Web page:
By this point in the week I had been around people pretty non-stop for five days. While I’m an outgoing person and I love the people I was traveling with, I’m also a loner in a lot of ways. It’s been weird to have this realization, as for years I was so social my mother called me a “social butterfly” with frightening regularity. But in the last few years, possibly in conjunction with wanting to pursue a writing career, I’ve noticed how much I like to be alone, how much I love true quiet. The kind that sinks into your bones and calms your soul. And while this location provided that sense of peace, being around people naturally does not.
Wednesday night was Taco Night, which was really just an excuse to have margaritas. According to my friend, margaritas were going to start around 4pm. Around that time I was feeling restless. I had been around the house all day, I was feeling grumpy and the constant knot of anxiety that I had been carrying around in the city was back. In essence, I was not in a fun place.
My husband, knowing me better than I know myself, suggested we take the canoe out, just the two of us. I hesitated. First off I didn’t want to miss any of margarita night and secondly I didn’t want to be all coupley. This is the problem with me traveling with my husband and friends: I’m always, always worried about being too coupley. For further explanation search around you the next time you are in public for that couple that’s so into themselves they run into strollers and step on your heels. Annoying, even to other couples.
So going out on our own, knowing that everyone else would be digging into some tequila was hard for me to do. But, trusting my husband’s wisdom in these situations, we paddled away.
We started going one way out on the lake and the further we got away from the cottage the more the words flowed out of me. I guess I had some built up something going on because I rattled on about nothing and everything that was under my skin for about 20 minutes. We were going to head back but as we neared the dock I realized that I wasn’t calm enough yet to be social and not grumpy, so we picked a path that I had not been down yet.
My husband had taken this path on a solo trip earlier in the week, then again with one of the other boys we were staying with and really wanted me to see it. Apparently the above waterway curved around into a little tiny river that lead to an open pond that was just stunning. “Let’s do it,” I said determinedly, realizing that this risk was farther reaching than I had originally imagined.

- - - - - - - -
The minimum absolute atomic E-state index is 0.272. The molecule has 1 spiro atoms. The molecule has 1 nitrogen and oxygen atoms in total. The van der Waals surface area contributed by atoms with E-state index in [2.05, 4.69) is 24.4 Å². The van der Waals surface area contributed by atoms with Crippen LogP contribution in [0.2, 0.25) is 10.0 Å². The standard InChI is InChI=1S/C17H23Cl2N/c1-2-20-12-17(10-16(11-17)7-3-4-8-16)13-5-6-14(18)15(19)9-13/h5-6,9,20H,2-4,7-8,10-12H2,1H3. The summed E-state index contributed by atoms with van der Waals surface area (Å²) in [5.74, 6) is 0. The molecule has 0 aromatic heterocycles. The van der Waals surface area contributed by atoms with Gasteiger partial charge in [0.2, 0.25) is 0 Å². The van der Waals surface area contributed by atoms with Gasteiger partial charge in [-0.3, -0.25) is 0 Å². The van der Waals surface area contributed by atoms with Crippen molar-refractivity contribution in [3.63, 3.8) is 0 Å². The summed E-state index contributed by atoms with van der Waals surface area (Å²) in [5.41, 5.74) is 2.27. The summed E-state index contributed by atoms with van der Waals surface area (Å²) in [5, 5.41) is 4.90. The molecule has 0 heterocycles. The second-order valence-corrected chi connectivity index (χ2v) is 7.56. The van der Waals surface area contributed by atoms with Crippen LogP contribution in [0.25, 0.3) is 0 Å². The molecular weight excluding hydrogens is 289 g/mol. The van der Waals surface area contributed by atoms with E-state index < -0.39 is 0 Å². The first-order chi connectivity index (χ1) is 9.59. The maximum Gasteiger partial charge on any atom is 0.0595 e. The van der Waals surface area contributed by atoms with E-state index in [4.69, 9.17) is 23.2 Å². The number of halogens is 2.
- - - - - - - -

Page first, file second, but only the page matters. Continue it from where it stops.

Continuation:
We began making our way and were struck immediately by how tough this journey was going to be. The current was going against us so we were paddling into the ripples. If you’ve never done this and want some killer back muscles, I highly recommend it. We paddled and paddled and all the while I was frustrated. Frustrated that this was so difficult, frustrated that the kids playing on the neighboring docks were screaming with delight, frustrated by the motor boats that were having no consideration for the two people in the tiny canoe.
When we finally got to the tiny river I started to relax a little. It suddenly became so quiet and peaceful. There were lily pads all around us and marshy undergrowth. And then we entered the pond.
Part of me wishes I had my camera, but a part of me is so glad I didn’t. I don’t think I would have been able to capture the beauty anyway. And my memory can add things like the quiet that existed there and the smells that wafted over us. There was complete and utter stillness. The water was glassy and the nearby boats that had just been bugging me seemed like a world away. The sun was beginning it’s descent and the crickets were starting to come out. It was magical.
My husband began to adjust himself in the canoe and it was shaking the entire thing. Being the appreciative partner that I am, I kind of got snippy with him. I was sitting perfectly still, allowing myself to be infected by this peace and he was ruining it! I’m such a good wife.
As we were leaving I apologized to him, realizing that he had nothing to do with my frustration, rather my own lack of attention to my needs had everything to do with my frustration. I’d been avoiding the reality that I had been neglecting myself for so long that I didn’t want to fess up to it. If I admitted it, then I would also have to recognize that I had done that to myself. No one had asked me to give over so much of myself.
I made a promise to him and myself that when we got back to the city, I was going to find the quiet in the crazy life we live there, that I would figure out how to create that peace in our tiny apartment. I’m realizing that without it, I fall apart. And that’s not fair to him or I.